Crime Victims Action Alliance is calling on Brown to release more detailed information on the convicted killers whose release he declined to stop last year. The state parole board approved 400 releases -- just 10 percent of the cases -- and the governor reversed only 71 decisions. That gives Brown a higher release rate than his two predecessors.
Brown's release rate stands at 80 percent. Gov. Arnold Schwarzenegger was less generous, denying freedom nearly a quarter of the time. And Gov. Gray Davis was the stingiest, keeping most lifers behind bars, letting only 2 percent go.
"Under this administration, it seems very much the flood gates have been opened and just let them go free. That concerns us terribly," said Christine Ward from the Crime Victims Action Alliance.
"The rates may be different, but the result has been the same," said Brown's spokesman, Evan Westrup.
The Brown administration points out this governor is only following the law, that other governors were not. Under the Schwarzenegger administration, for instance, the courts stepped in and let almost paroled killers go despite what that governor wanted.
"Other governors have routinely flouted the law and ignored the law and what the law says is that if an individual has been deemed not a threat to public safety, then the governor must allow the parole decision to stand," said Westrup.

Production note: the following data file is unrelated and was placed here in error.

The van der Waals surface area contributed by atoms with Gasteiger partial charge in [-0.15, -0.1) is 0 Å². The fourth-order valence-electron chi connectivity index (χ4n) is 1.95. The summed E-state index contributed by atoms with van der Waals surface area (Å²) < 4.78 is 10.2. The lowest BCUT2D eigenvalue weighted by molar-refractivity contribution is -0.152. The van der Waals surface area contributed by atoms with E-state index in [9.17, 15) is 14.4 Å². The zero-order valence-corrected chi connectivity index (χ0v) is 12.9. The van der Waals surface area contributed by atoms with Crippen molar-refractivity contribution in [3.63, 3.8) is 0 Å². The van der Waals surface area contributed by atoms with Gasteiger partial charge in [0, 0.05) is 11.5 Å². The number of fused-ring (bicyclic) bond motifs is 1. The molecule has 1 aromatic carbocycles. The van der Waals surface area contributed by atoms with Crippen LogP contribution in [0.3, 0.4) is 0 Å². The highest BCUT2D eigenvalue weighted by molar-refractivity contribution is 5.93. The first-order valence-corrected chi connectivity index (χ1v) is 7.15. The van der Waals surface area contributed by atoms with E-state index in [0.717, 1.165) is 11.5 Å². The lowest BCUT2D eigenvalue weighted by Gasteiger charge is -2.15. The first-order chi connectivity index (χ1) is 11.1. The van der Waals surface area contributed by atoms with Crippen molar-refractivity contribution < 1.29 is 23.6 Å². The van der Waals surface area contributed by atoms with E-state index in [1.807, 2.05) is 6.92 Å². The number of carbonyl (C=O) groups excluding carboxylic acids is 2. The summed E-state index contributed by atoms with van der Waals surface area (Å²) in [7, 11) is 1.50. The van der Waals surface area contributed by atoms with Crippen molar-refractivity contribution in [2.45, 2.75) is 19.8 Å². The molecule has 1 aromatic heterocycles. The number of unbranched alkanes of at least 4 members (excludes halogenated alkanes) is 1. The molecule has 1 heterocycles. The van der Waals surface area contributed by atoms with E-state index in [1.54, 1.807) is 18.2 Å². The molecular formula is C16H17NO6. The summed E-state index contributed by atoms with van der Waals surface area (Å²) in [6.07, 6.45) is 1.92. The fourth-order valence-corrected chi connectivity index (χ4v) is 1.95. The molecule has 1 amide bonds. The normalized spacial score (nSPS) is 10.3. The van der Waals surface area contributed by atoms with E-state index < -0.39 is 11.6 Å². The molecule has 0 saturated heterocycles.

Brown's aides say the streets are not any more dangerous. Stanford University found that of the 860 murderers released since 1995, only five were arrested for another crime, none violent --- that's less than one-half of 1 percent.
"We feel good about these decisions. They're reasoned, they're thorough and we're confident," said Westrup in reference to the Governor's reversals.
While Charles Manson follower Tex Watson was denied parole for the 17th time in 2011, crime victims groups wonder about the next time.
"Many of the Manson clan have done perfect in prison and they could very well end up being in front of the governor someday who unfortunately, at this rate, may let them out," said Ward.
The governor's office also says that a federal court order to reduce the prison population was not a factor in parole dictions.